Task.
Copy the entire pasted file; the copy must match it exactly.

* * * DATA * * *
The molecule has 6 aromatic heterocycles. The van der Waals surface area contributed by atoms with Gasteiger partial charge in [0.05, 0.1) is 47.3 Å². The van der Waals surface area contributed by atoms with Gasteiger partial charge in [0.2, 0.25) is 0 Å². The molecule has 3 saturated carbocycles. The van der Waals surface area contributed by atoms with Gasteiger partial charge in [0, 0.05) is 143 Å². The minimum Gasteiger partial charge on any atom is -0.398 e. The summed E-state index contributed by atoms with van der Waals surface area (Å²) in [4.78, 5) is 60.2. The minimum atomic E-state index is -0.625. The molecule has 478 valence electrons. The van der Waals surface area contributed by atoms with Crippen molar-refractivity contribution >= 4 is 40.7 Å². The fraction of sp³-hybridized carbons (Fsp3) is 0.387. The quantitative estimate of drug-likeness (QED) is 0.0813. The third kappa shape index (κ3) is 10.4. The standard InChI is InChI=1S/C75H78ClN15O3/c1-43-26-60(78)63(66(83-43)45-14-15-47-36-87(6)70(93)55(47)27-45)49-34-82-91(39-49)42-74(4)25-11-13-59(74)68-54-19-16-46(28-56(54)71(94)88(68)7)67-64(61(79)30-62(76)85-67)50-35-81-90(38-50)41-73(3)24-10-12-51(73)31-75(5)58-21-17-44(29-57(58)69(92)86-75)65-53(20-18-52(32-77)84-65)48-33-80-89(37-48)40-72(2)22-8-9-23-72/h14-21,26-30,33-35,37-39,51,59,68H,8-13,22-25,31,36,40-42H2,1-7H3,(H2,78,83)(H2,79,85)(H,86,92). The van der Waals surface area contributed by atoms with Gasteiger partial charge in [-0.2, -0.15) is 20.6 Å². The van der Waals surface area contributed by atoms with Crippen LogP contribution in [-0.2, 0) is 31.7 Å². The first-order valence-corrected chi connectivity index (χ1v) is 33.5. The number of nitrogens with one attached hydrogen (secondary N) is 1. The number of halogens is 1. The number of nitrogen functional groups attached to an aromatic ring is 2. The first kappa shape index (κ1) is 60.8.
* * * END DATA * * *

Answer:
The molecule has 6 aromatic heterocycles. The van der Waals surface area contributed by atoms with Gasteiger partial charge in [0.05, 0.1) is 47.3 Å². The van der Waals surface area contributed by atoms with Gasteiger partial charge in [0.2, 0.25) is 0 Å². The molecule has 3 saturated carbocycles. The van der Waals surface area contributed by atoms with Gasteiger partial charge in [0, 0.05) is 143 Å². The minimum Gasteiger partial charge on any atom is -0.398 e. The summed E-state index contributed by atoms with van der Waals surface area (Å²) in [4.78, 5) is 60.2. The minimum atomic E-state index is -0.625. The molecule has 478 valence electrons. The van der Waals surface area contributed by atoms with Crippen molar-refractivity contribution >= 4 is 40.7 Å². The fraction of sp³-hybridized carbons (Fsp3) is 0.387. The quantitative estimate of drug-likeness (QED) is 0.0813. The third kappa shape index (κ3) is 10.4. The standard InChI is InChI=1S/C75H78ClN15O3/c1-43-26-60(78)63(66(83-43)45-14-15-47-36-87(6)70(93)55(47)27-45)49-34-82-91(39-49)42-74(4)25-11-13-59(74)68-54-19-16-46(28-56(54)71(94)88(68)7)67-64(61(79)30-62(76)85-67)50-35-81-90(38-50)41-73(3)24-10-12-51(73)31-75(5)58-21-17-44(29-57(58)69(92)86-75)65-53(20-18-52(32-77)84-65)48-33-80-89(37-48)40-72(2)22-8-9-23-72/h14-21,26-30,33-35,37-39,51,59,68H,8-13,22-25,31,36,40-42H2,1-7H3,(H2,78,83)(H2,79,85)(H,86,92). The van der Waals surface area contributed by atoms with Gasteiger partial charge in [-0.2, -0.15) is 20.6 Å². The van der Waals surface area contributed by atoms with Crippen LogP contribution in [-0.2, 0) is 31.7 Å². The first-order valence-corrected chi connectivity index (χ1v) is 33.5. The number of nitrogens with one attached hydrogen (secondary N) is 1. The number of halogens is 1. The number of nitrogen functional groups attached to an aromatic ring is 2. The first kappa shape index (κ1) is 60.8.